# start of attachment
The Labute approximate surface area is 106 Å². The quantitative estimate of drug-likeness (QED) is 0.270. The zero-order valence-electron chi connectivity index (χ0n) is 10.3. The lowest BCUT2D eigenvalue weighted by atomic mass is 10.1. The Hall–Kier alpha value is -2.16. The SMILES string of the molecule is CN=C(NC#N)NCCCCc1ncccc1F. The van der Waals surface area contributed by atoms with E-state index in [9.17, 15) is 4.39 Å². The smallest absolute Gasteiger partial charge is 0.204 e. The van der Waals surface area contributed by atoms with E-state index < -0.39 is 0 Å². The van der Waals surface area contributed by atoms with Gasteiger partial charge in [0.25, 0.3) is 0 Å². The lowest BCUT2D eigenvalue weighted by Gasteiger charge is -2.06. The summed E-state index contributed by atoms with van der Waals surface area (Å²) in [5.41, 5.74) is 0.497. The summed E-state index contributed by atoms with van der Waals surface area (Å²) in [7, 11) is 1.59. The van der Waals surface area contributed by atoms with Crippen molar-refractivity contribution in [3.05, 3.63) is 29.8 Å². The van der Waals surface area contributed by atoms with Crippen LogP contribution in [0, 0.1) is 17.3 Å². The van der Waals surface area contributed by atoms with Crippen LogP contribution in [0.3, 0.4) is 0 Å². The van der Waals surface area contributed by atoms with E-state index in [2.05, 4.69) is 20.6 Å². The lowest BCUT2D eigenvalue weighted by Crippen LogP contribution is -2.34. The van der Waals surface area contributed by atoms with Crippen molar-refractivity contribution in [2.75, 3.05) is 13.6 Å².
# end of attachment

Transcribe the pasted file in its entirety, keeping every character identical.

The Labute approximate surface area is 106 Å². The quantitative estimate of drug-likeness (QED) is 0.270. The zero-order valence-electron chi connectivity index (χ0n) is 10.3. The lowest BCUT2D eigenvalue weighted by atomic mass is 10.1. The Hall–Kier alpha value is -2.16. The SMILES string of the molecule is CN=C(NC#N)NCCCCc1ncccc1F. The van der Waals surface area contributed by atoms with E-state index in [9.17, 15) is 4.39 Å². The smallest absolute Gasteiger partial charge is 0.204 e. The van der Waals surface area contributed by atoms with E-state index < -0.39 is 0 Å². The van der Waals surface area contributed by atoms with Gasteiger partial charge in [0.25, 0.3) is 0 Å². The lowest BCUT2D eigenvalue weighted by Gasteiger charge is -2.06. The summed E-state index contributed by atoms with van der Waals surface area (Å²) in [5.41, 5.74) is 0.497. The summed E-state index contributed by atoms with van der Waals surface area (Å²) in [7, 11) is 1.59. The van der Waals surface area contributed by atoms with Crippen molar-refractivity contribution in [3.05, 3.63) is 29.8 Å². The van der Waals surface area contributed by atoms with Crippen LogP contribution in [0, 0.1) is 17.3 Å². The van der Waals surface area contributed by atoms with Crippen LogP contribution in [0.3, 0.4) is 0 Å². The van der Waals surface area contributed by atoms with E-state index in [2.05, 4.69) is 20.6 Å². The lowest BCUT2D eigenvalue weighted by Crippen LogP contribution is -2.34. The van der Waals surface area contributed by atoms with Crippen molar-refractivity contribution in [2.75, 3.05) is 13.6 Å².